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Community News: Southwest

LEIMERT PARK : Loan Center Wants More Homeowners

January 16, 1994|ERIN J. AUBRY

Operation Hope founder and financial consultant John Bryant is banking on yet another project to help improve the sluggish local economy.

Bryant, 27, is scheduled to open Vision Center, a loan-processing and financial counseling center, on March 1.

Located in the Vision Complex Theater on Degnan Boulevard, the center will be under the auspices of Operation Hope, the nonprofit banking consortium that Bryant founded in the wake of the 1992 riots.

With loan officers from financial institutions on staff to help process applications, Bryant said the center will help increase the number of home loans, and therefore the number of homeowners, in the area.

"Owning a home is the backbone of the American Dream, and not enough folks in the inner city have access to it, or believe they do," Bryant said. "The Vision Center will act as a liaison between banks and minority communities."

The center will also offer financial counseling to applicants who do not qualify for loans.

Operation Hope case managers will work with these clients at no charge for a year, monitoring payments on everything from utilities to car insurance, so that clients can eventually qualify for loans funded by a "safety net" pool set up by the participating financial institutions. The institutions have agreed to contribute $200,000 on each $1 million they loan to that fund.

It is a cooperative, shared-risk approach that will make it possible for all the participating institutions to make home loans to those who would otherwise be turned down, Bryant said.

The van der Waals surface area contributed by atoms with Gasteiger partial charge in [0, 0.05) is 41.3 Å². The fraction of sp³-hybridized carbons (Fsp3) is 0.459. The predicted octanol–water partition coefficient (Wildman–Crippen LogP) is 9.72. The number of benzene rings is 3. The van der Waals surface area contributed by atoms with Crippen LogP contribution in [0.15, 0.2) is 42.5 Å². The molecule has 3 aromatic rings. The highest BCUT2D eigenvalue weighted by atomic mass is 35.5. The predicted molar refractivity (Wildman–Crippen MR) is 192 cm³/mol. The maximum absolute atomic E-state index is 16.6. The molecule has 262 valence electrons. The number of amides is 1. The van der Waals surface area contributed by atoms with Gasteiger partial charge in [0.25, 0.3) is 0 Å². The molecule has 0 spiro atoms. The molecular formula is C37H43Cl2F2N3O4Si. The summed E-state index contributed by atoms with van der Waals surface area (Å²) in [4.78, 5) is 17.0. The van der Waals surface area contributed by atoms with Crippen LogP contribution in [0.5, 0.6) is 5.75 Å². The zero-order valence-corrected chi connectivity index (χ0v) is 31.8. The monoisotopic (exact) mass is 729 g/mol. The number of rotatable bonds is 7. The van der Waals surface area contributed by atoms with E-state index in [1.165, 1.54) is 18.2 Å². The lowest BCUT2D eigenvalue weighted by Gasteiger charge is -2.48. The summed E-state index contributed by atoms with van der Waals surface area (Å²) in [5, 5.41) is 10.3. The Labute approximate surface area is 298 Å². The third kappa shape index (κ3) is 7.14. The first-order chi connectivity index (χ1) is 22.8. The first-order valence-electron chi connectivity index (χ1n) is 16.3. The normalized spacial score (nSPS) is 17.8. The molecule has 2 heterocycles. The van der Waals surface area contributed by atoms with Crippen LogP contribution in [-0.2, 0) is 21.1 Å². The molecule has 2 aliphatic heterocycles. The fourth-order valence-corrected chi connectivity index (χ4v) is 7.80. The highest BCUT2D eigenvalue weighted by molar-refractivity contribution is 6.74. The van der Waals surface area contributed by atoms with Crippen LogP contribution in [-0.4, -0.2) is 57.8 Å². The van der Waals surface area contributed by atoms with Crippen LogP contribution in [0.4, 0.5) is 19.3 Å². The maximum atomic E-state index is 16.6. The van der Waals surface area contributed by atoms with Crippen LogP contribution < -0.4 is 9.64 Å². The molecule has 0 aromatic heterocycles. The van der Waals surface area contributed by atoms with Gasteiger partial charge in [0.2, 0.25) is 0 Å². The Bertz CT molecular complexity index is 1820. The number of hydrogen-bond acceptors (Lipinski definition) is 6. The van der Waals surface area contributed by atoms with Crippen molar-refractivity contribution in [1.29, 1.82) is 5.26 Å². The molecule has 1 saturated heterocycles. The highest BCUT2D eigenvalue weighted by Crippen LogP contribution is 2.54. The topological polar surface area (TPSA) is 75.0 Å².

"The whole idea is to expand the pool of qualified home buyers," he said.

"Banks can only make decisions based on TRW reports and certain other information," Bryant said. "They may want to help someone qualify for a loan, but their hands are tied. Operation Hope can act as that helping hand, the third party that goes between the bank and the borrower. And everybody benefits."

Five of six financial institutions that Bryant hopes will provide staff for the center are still in negotiations with Operation Hope and could not be named. But the Glendale-based Fidelity Federal Bank, which is also a member of Operation Hope, has agreed to work with the center.

"This is a great idea," said Walter Morris, executive vice president of Fidelity Federal. "From our standpoint, it's part of an overall effort to try different ways of going after good business. The borrower information component is particularly crucial. It's a prime example of how private and nonprofit can come together to increase home ownership in the community."

Bryant has garnered media attention and community praise the past year for his efforts to help rebuild the riot-torn economy of South-Central Los Angeles neighborhoods. A few days after forming Operation Hope, Bryant had coordinated efforts among nine lenders to fund $370,000 to rebuild Handler's Pharmacy, a 20-year-old business at 48th Street and Western Avenue that burned to the ground.

But Bryant insisted there's no magic to what he does: "Look, we just want to benefit the community. Our mission is to drive ourselves out of business. People ultimately just want a hand, not a handout."

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